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Top of the drops: Jonathan Ray’s whisky choice

I came to malt whisky late and have been making up for lost time ever since. As a result my top five changes on a weekly basis

27 August 2011

12:30 PM

27 August 2011

12:30 PM

I came to malt whisky late and have been making up for lost time ever since. As a result my top five changes on a weekly basis. There is just so much out there to enjoy, and my favourite is almost certainly that dram I’ve yet to have. Nevertheless, I’m proud to present the findings of my latest researches: and herewith declare my current top five, in ascending price order.

Benromach Wood Finish – Pedro Ximenez 45%vol (£34.99)

I’ve always had a soft spot for Benromach, the smallest working distillery on Speyside, brought out of mothballs in 1993 by Gordon & McPhail. With only two people in production, it’s small scale, but what they produce is magical. There’s the Organic, the Sassicaia Wood ­Finish and this, my favourite, full of rum, raisin and cinnamon thanks to 30 months in old PX sherry barrels.

Glenkinchie 12 Year Old 43% (£40)
One of three remaining Lowland distilleries, Glenkinchie is Edinburgh’s own, barely 20 miles away. It was my chum Dave Broom who first put me on to it while explaining his Whisky Flavour Map, and I was smitten straight away by Glenkinchie’s light floral character and seductive sweet creaminess. Best served with a cube of ice as a bracing aperitif.

Ardbeg 10 Year Old 46%(£40.99)
The Ardbeg distillery sits slap on the shore of Islay, waves crashing against its whitewashed walls. There’s salt in the air and in the whisky too — and plenty of peat. Ardbeg 10 is light, but rich with iodine and smoke, finishing with an oily, spicy, floral sweetness. It’s an ideal entry point to the wilder whiskies in the range such as Supernova and Corryvreckan.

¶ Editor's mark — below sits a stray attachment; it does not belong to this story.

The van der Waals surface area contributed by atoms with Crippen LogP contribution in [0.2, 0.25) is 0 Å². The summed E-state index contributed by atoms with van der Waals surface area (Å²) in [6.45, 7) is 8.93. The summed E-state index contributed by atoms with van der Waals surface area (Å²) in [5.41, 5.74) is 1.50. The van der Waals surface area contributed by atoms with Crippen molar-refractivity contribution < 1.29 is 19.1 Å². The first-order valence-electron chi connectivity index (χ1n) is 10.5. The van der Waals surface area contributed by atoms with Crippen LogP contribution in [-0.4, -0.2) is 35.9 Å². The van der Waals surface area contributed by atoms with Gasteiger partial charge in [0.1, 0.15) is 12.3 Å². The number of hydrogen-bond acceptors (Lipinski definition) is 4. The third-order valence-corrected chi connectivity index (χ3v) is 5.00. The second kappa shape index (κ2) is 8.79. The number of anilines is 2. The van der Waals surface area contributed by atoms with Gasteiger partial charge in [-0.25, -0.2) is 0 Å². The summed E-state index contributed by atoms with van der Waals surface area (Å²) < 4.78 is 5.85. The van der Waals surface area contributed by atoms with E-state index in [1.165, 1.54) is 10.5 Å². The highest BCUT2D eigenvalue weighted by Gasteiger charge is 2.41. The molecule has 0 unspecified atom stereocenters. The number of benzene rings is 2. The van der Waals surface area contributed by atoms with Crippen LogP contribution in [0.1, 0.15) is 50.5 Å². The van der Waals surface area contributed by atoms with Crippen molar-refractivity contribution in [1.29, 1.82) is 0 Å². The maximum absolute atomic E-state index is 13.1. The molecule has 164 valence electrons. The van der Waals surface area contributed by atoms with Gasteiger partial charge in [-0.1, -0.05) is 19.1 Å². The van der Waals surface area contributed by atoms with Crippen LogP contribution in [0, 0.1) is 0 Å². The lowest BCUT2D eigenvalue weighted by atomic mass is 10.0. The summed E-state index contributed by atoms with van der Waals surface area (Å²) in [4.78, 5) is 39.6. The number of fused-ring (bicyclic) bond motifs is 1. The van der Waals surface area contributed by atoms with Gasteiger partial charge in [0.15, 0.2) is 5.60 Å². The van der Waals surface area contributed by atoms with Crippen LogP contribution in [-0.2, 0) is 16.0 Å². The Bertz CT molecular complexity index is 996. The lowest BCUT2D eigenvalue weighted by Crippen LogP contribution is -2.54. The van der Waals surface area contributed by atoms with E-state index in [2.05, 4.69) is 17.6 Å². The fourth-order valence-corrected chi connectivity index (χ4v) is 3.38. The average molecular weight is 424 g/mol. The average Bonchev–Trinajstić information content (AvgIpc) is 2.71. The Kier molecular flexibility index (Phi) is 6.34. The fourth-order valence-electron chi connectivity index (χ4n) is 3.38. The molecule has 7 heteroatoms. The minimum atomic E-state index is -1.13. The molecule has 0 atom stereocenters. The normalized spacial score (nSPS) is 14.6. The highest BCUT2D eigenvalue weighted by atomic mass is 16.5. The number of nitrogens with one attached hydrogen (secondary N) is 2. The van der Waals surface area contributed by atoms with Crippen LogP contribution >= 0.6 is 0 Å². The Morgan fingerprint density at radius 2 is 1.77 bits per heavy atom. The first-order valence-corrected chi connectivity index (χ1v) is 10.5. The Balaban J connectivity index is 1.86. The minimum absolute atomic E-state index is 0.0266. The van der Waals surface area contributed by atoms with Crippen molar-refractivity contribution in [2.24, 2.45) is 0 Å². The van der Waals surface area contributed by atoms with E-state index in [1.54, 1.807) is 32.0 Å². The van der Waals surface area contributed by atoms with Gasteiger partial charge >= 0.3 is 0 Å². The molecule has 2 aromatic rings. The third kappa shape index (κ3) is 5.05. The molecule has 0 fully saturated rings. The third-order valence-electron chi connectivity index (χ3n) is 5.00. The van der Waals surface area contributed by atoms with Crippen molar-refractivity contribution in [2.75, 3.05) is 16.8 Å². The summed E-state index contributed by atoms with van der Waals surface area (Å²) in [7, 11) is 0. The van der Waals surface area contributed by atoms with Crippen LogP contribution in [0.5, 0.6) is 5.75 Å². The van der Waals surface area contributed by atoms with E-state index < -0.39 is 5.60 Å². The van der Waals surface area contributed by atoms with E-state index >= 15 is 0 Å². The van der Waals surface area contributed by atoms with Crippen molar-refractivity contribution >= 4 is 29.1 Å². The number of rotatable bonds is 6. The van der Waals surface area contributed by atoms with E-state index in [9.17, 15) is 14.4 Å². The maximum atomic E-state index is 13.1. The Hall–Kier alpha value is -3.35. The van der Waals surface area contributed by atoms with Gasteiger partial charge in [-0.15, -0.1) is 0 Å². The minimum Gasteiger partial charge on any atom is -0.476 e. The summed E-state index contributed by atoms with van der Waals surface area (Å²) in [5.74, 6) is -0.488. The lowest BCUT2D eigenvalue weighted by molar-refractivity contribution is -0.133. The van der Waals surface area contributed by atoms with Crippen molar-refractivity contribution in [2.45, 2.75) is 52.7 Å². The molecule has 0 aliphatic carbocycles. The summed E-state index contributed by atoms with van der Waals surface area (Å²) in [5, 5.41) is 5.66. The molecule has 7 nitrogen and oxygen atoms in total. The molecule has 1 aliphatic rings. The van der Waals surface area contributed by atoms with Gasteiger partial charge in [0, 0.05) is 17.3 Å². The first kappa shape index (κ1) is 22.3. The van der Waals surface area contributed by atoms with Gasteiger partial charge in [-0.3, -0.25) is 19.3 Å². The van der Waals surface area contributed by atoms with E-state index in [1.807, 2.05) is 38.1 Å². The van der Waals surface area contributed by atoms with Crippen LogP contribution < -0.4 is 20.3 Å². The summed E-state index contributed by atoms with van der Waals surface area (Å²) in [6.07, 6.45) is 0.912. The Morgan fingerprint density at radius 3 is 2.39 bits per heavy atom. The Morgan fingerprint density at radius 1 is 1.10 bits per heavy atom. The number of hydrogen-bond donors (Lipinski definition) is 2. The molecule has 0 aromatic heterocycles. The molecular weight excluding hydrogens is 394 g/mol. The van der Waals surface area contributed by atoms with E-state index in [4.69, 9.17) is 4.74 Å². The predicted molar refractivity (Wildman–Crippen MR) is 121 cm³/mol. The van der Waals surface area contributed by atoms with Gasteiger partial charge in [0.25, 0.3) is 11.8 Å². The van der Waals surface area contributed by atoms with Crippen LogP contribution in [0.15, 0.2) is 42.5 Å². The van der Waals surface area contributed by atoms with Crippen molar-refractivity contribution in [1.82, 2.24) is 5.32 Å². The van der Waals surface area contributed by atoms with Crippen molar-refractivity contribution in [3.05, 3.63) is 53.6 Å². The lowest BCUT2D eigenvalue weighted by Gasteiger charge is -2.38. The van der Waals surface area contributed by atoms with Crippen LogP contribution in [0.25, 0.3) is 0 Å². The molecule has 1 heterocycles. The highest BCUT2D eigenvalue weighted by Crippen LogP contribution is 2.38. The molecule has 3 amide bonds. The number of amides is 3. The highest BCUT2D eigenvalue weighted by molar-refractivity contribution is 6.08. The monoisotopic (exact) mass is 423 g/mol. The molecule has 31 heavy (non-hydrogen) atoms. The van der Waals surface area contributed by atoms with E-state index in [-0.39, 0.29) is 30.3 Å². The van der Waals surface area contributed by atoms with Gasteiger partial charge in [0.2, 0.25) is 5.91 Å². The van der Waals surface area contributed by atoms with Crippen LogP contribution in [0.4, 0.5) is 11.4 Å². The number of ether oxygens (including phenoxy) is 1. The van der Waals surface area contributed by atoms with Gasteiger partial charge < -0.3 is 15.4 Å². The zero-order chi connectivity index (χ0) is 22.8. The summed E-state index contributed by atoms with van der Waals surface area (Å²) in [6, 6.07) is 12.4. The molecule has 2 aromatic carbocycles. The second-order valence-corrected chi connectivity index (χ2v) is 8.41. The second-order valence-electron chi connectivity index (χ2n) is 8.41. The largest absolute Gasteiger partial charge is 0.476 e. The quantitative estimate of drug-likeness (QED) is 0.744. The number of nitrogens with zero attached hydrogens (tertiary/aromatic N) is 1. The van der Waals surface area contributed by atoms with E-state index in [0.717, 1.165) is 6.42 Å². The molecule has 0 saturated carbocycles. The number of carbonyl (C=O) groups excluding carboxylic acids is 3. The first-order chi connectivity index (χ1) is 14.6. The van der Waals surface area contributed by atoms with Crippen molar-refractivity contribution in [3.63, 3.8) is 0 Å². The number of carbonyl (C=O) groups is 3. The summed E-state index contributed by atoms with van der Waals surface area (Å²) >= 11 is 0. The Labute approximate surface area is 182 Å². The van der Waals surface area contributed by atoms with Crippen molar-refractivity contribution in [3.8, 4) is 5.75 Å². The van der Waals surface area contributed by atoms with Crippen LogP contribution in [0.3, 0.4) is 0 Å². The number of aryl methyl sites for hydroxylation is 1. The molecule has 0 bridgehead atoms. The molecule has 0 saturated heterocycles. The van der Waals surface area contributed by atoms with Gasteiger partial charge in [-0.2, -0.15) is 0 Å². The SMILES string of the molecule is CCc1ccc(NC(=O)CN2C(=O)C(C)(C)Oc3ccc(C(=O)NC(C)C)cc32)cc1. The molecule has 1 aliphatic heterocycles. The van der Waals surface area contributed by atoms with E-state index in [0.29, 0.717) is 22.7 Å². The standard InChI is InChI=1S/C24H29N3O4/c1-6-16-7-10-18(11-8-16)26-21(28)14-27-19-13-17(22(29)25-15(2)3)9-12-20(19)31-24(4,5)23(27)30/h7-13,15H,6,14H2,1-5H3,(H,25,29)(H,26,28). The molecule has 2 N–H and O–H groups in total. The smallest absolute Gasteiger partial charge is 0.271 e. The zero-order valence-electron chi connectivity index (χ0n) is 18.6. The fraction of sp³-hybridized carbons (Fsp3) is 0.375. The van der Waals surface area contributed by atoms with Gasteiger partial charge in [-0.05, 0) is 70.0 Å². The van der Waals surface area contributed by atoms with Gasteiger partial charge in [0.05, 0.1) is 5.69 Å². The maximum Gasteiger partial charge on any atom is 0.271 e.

Highland Park 18 Year Old 43% (£67)

Founded on Orkney in 1798, Highland Park is a prince among whiskies. Every expression in the range hits the spot, thanks to the unique heather-rich peat of wind-blasted Hobbister Moor used to dry its barley. This burns more slowly and less smokily than other peats, leading to a sweet, heathery, smoky flavour that finds its truest, most honeyed voice in the sublime 18 Year Old.

Dalmore King Alexander III
40% (£150)
A tongue-tinglingly complex single malt, being a blend of whiskies finished in oak barrels previously used for maturing oloroso sherry, madeira, bourbon, port, marsala and Cabernet Sauvignon. It’s not until well into the second glass that one can appreciate fully the rich, spicy, toffee, caramel, orange and chocolate flavours.

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